I think that Sagi goes one step further than anyone else, he basically just goes for the gold, you can see his character, when he wins the medal which is not golden, he’s never satisfied […] Sagi is single, special, in every way, he’s a pedant in everything he does, he has to do things most accurately, he goes all the way. 

Oren believes that Sagi’s previous experience in a World Championships allowed him to prepare for the feelings, injury and preparation held him back in previous years, but they both believed that 2019 was ‘the one’. 

The environment that day wasn’t optimal given the circumstances surrounding Saied Mollaei and his situation with his home country, which was known to the media and became a focus that day. Perhaps due to his friendship with Saied, Oren needed to make sure his athlete was protected from the hysteria. He was here for one thing and that was to take the gold medal, he couldn’t allow his emotions to be overcome him on that day for any reason, any matters off the tatami could be dealt with once the medal was around his neck. He was confident in his athlete, his team had created something special and the determination was even greater that day. 

Future Aspirations

The next step is the Olympic Games in Tokyo for the 2019 World Champion, but a spanner has been thrown in the works due to the world pandemic, delaying the event till Summer 2021. However, that doesn’t change the intentions of the athlete.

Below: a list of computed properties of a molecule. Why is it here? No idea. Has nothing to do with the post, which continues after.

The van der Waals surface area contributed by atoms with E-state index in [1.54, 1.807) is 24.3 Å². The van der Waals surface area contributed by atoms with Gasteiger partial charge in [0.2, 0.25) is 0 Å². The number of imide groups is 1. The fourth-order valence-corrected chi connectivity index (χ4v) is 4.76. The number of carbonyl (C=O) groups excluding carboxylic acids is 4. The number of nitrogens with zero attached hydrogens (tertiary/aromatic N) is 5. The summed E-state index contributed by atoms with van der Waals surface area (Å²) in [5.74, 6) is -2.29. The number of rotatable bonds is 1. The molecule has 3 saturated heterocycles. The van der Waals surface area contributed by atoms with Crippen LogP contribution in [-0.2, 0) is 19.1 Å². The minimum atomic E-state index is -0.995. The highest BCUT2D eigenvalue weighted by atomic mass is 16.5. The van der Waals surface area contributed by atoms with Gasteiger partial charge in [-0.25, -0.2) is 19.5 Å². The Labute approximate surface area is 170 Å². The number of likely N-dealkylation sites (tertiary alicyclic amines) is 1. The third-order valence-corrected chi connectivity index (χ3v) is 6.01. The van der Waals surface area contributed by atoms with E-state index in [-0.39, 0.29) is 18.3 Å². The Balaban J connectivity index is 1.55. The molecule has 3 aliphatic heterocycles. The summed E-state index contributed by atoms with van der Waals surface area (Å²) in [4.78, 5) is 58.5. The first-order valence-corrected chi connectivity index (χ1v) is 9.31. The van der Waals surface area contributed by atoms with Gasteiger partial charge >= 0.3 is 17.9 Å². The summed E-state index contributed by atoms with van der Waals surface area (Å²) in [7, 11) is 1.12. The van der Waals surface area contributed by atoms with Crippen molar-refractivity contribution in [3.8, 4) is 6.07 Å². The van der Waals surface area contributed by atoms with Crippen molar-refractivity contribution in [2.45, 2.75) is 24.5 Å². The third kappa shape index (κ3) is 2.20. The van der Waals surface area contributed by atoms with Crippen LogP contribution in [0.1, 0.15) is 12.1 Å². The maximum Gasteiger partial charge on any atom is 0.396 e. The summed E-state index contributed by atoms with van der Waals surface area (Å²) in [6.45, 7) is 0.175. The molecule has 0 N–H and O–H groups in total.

Planning to continue to exceed all expectations, both his own and that of the media and to deal with the inevitable pressure, the red patch a target on his back, Sagi will endeavour to become Olympic Champion in 2021. Reminiscing on his World Championships and talking about the venue, 

There is something really special about this hall, this is the hall where the first Tokyo Olympics took place in 1964, and returning to it after renovation it and preparing for it for the Olympics, winning it a year before the Olympics itself, it really excites you, you are waiting to return to the mat again, and I really hope that I also succeed in doing so.

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With the greatest in the world coming together to compete under the Olympic rings, there is always uncertainty, it can be anyones day and Sagi is not immune to that but he believes that judo will always lead to the same outcome, unity.

Look, at -81 kg, there are a lot of athletes that deserve to win, like Casse, like Mollaei, and there are many other athletes, I think if I make it to Saeid, there will be a message here to the world, it would be a dream to convey this message to the world, which everyone will understand that no matter what country you are from, and no matter who you are, we are all human, equal, and it shows that sport can bring nations together, and I hope that from this story, the message will bring peace and touch many people and the heartbeat will get as close to people as possible.

Judo is more than a sport and Sagi Muki embodies just that.

Author: Thea Cowen
Interview and Photographer: Soren Starke 
Videographer: Victor Garcia Osado


Author: Thea Cowen